Last year was a good year for reggae albums, especially for those in one drop mode. Single artist dancehall albums were rather absent as usual, even though Chino and Vybz Kartel dropped decent albums.
In late December I published lists covering the best tunes of 2011 and some general highlights. Now it’s time for the favourite albums of 2011 list. But rather than choose the titles all by myself I joined forces with my fellow United Reggae writer Angus Taylor.
Together we managed to agree on our 20 favourite albums from last year. Only those that showed up on both our private lists were selected for the final top 20. This list is unranked, and no reissues or compilations have been counted.
There were of course albums we couldn’t agree on. Therefore we made a separate section where these are listed. We’ve also compiled a list for free downloads at the end.
Also worth keeping an eye out for is Mr. Vegas’ double album Sweet Jamaica Reggae/Sweet Jamaica Dancehall, Sizzla’s The Chant, Konshens’ Mental Maintenance, I-Octane’s Crying to the Nation, Sean Paul’s Tomahawk Technique, Skarra Mucci’s Return of the Raggamuffin, Groundation’s Building an Ark and new titles from both Etana and Queen Ifrica.
Stephen Marley – Revelations Part One: The Root Of Life
The second half to this two part concept series never surfaced this year as initially promised. But part one was a beautifully crafted tribute to Stephen’s father’s era of music and his finest platter yet.
Sizzla – The Scriptures
Every culturally minded album by Sizzla is hailed as a return to form but this one actually was: a wobbly opus using digitally enhanced Jammys rhythms from his son John John. The tracks actually felt like they had been chosen for a reason while Sizzla’s controversial falsetto never sounded better on the Beach Boys/Animal Collective-like Jah Is My Shield.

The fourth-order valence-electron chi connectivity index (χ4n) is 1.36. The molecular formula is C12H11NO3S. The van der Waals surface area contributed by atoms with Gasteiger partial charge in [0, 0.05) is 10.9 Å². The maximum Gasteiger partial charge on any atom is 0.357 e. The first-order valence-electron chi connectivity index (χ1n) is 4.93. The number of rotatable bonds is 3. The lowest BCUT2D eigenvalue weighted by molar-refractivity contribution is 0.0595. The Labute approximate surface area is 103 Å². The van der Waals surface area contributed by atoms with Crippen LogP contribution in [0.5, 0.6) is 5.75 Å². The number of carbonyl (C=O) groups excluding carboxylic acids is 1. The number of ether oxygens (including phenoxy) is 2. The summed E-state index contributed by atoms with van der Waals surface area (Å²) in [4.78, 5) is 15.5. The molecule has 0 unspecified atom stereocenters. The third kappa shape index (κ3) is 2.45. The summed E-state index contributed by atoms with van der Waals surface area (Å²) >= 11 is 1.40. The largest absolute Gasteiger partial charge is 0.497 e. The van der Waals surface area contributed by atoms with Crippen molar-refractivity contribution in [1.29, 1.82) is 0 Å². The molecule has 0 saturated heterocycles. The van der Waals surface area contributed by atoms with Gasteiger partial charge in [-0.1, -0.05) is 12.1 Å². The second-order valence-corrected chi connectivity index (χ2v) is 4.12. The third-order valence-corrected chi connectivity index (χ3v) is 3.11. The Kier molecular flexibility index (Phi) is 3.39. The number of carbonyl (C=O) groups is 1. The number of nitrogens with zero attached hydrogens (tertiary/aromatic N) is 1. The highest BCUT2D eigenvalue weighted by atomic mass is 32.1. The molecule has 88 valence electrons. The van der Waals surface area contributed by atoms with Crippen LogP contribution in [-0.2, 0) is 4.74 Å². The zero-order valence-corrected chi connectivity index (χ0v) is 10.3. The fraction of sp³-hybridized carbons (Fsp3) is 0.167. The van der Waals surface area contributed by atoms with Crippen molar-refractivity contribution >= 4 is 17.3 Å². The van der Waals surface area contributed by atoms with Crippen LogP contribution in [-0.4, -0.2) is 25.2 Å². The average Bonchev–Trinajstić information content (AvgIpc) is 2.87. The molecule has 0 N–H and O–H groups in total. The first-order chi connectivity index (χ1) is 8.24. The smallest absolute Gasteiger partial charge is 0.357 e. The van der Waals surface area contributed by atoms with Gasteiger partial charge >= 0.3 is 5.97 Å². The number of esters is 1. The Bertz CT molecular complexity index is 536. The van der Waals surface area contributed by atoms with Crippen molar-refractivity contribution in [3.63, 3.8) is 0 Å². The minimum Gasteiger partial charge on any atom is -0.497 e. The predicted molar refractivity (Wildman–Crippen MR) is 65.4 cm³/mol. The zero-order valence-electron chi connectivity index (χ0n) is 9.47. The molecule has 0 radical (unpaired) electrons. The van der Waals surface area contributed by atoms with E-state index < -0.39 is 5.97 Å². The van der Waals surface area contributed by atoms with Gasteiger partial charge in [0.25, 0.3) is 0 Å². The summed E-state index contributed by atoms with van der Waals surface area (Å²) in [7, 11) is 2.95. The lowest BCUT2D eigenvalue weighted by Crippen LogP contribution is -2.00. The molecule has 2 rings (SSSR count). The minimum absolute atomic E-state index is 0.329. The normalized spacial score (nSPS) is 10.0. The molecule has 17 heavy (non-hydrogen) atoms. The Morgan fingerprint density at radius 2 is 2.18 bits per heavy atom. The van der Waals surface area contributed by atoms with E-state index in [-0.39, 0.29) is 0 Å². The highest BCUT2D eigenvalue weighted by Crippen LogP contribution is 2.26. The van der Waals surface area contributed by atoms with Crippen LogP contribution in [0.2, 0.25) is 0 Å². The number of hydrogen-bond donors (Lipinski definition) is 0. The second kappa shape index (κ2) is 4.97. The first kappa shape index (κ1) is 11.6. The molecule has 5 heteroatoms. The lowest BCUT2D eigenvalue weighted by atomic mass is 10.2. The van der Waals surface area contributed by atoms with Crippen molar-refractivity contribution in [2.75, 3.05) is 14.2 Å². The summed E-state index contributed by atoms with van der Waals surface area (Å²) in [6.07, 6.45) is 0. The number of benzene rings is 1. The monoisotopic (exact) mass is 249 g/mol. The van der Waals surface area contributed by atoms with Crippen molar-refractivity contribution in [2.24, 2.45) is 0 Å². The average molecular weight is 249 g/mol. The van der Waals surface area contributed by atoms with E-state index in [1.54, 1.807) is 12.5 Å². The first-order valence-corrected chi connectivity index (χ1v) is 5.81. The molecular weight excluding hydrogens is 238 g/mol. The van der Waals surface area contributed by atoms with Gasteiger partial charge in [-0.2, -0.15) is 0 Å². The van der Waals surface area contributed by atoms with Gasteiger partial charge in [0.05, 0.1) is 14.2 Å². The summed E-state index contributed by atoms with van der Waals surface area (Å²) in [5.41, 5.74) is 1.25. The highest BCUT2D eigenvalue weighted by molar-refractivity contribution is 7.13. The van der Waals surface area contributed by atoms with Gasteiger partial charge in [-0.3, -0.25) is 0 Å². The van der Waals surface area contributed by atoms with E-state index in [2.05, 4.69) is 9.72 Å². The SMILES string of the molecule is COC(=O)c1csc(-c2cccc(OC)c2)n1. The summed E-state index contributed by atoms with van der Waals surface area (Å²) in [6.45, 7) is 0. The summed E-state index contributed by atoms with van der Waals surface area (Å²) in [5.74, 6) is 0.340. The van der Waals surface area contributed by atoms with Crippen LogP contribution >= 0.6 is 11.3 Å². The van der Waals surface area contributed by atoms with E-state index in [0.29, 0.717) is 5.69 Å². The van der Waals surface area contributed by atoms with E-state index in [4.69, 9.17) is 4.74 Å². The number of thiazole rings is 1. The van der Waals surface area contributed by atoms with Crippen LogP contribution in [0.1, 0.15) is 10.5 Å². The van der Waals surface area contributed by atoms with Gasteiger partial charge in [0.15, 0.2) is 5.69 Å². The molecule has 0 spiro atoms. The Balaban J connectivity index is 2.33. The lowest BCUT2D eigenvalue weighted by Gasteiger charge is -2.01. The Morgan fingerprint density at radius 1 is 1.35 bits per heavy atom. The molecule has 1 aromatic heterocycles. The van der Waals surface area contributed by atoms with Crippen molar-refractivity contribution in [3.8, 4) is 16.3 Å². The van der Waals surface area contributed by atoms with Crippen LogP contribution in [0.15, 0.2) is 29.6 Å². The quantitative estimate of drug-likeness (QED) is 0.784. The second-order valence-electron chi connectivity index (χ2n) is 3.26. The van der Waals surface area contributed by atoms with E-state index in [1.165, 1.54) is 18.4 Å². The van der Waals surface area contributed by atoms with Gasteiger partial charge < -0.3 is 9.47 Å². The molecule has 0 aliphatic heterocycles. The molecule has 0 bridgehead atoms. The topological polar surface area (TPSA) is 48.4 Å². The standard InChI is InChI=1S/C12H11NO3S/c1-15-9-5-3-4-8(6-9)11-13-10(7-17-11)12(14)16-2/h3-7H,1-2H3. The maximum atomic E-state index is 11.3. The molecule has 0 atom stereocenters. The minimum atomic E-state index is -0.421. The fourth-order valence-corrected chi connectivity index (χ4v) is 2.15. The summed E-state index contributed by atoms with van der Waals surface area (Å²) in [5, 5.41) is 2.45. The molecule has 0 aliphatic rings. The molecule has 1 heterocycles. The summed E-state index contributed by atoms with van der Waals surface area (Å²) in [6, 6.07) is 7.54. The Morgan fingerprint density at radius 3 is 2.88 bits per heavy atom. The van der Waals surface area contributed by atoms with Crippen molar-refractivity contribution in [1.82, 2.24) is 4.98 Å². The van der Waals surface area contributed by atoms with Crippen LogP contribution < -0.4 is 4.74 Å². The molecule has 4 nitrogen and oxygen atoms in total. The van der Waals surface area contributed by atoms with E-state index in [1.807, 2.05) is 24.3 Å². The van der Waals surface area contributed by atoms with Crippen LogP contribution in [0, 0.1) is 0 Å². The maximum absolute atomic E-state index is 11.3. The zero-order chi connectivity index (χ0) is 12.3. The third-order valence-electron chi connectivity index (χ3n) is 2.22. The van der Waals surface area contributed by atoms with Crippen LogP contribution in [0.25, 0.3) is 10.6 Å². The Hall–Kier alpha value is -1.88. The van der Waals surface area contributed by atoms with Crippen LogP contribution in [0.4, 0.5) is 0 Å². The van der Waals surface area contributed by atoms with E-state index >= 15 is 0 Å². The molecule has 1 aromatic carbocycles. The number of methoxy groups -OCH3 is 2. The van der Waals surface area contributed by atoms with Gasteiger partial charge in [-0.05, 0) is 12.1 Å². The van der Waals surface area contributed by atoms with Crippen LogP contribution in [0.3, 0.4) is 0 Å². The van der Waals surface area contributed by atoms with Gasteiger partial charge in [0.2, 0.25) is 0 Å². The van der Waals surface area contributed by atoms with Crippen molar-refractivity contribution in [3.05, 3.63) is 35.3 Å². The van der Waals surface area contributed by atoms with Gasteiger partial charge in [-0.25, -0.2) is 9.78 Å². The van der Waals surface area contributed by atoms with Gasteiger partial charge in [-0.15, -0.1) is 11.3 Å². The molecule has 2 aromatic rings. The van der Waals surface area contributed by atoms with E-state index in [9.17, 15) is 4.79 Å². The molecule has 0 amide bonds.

Takana Zion – Rasta Government
The Guinean chanter’s longplayers have gone from strength to strength and this was his masterstroke. Lyrically simple (but hey, the man speaks multiple languages), the messages were manna to roots reggae fans worldwide.
Hollie Cook – Hollie Cook
Punk had a curious relationship with reggae in the 70s. But today the ethereal voiced daughter of sex pistol Paul Cook created a head swimmingly retro lovers rock debut with unstoppable engineer Prince Fatty that pleased purists and public alike.
Alpheus – From Creation
When British Studio One prodigy Alpheus said he would never sing another modern reggae song it sounded bizarre. But that was before he and producer Robert Sanchez unleashed this note-perfect recreation of the days of Coxsone and Phil Pratt in the ska and rocksteady era which took the critics of Europe by storm.
Earl Sixteen – The Fittest
Dubby Dutch double team JahSolidRock and Not Easy At All trumped this list with two releases last year. This time they kept their hand in with a full showcase effort from prolific roots internationalist Earl Sixteen.
Richie Spice – Book Of Job
The unmistakable voice of Richall Bonner over Penthouse and other rhythms was an early favourite from Jamaica in 2011. My Life, a remixed adaptation of Randy Crawford’s Street Life, was an instant modern classic, while Richie’s singing on the Raging Fyah production Black Woman had a distinctly West African vibe.
Protoje – The Seven Year Itch
Lorna Bennett’s talented singjay son’s eclectic radio-friendly introduction silenced the doom and gloom merchants who had been writing off Jamaican music. The last-minute removal of strongest track Our Time Come (due to clearance issues over its Burning Spear sample) was a disappointment but the rest still held its own.
I-Taweh – Overload